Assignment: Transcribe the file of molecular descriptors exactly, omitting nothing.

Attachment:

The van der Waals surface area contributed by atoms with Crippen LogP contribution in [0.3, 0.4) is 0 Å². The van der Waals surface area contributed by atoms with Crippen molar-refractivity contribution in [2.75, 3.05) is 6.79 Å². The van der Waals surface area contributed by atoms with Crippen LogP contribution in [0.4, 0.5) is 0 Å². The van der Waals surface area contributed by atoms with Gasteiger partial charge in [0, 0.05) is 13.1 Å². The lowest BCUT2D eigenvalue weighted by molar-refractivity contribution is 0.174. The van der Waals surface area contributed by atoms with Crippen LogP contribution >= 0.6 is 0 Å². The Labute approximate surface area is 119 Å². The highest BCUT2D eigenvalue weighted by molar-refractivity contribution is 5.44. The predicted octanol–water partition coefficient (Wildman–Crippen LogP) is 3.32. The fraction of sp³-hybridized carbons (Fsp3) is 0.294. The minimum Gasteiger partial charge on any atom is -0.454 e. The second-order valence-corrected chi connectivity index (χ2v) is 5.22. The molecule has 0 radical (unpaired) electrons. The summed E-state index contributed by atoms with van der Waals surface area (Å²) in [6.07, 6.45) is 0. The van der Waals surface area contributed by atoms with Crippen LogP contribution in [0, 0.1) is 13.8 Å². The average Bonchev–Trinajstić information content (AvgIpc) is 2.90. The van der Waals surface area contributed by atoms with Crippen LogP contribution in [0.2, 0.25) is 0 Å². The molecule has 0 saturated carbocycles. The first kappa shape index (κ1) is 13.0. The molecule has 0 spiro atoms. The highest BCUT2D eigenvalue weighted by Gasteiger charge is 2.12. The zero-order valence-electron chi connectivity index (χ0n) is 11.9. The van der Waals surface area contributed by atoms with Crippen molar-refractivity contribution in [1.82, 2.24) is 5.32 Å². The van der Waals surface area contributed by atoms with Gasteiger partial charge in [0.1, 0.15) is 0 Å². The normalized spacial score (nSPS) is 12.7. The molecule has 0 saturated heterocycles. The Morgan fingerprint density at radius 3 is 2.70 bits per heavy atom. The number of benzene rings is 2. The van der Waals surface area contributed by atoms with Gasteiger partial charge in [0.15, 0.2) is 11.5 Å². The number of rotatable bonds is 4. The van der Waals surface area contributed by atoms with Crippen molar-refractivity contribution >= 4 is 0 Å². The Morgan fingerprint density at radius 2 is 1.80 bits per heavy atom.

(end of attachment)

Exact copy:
The van der Waals surface area contributed by atoms with Crippen LogP contribution in [0.3, 0.4) is 0 Å². The van der Waals surface area contributed by atoms with Crippen molar-refractivity contribution in [2.75, 3.05) is 6.79 Å². The van der Waals surface area contributed by atoms with Crippen LogP contribution in [0.4, 0.5) is 0 Å². The van der Waals surface area contributed by atoms with Gasteiger partial charge in [0, 0.05) is 13.1 Å². The lowest BCUT2D eigenvalue weighted by molar-refractivity contribution is 0.174. The van der Waals surface area contributed by atoms with Crippen LogP contribution >= 0.6 is 0 Å². The Labute approximate surface area is 119 Å². The highest BCUT2D eigenvalue weighted by molar-refractivity contribution is 5.44. The predicted octanol–water partition coefficient (Wildman–Crippen LogP) is 3.32. The fraction of sp³-hybridized carbons (Fsp3) is 0.294. The minimum Gasteiger partial charge on any atom is -0.454 e. The second-order valence-corrected chi connectivity index (χ2v) is 5.22. The molecule has 0 radical (unpaired) electrons. The summed E-state index contributed by atoms with van der Waals surface area (Å²) in [6.07, 6.45) is 0. The van der Waals surface area contributed by atoms with Crippen LogP contribution in [0, 0.1) is 13.8 Å². The average Bonchev–Trinajstić information content (AvgIpc) is 2.90. The van der Waals surface area contributed by atoms with Crippen LogP contribution in [0.2, 0.25) is 0 Å². The molecule has 0 saturated carbocycles. The first kappa shape index (κ1) is 13.0. The molecule has 0 spiro atoms. The highest BCUT2D eigenvalue weighted by Gasteiger charge is 2.12. The zero-order valence-electron chi connectivity index (χ0n) is 11.9. The van der Waals surface area contributed by atoms with Crippen molar-refractivity contribution in [1.82, 2.24) is 5.32 Å². The van der Waals surface area contributed by atoms with Gasteiger partial charge in [0.1, 0.15) is 0 Å². The normalized spacial score (nSPS) is 12.7. The molecule has 0 saturated heterocycles. The Morgan fingerprint density at radius 3 is 2.70 bits per heavy atom. The number of benzene rings is 2. The van der Waals surface area contributed by atoms with Gasteiger partial charge in [0.15, 0.2) is 11.5 Å². The number of rotatable bonds is 4. The van der Waals surface area contributed by atoms with Crippen molar-refractivity contribution >= 4 is 0 Å². The Morgan fingerprint density at radius 2 is 1.80 bits per heavy atom.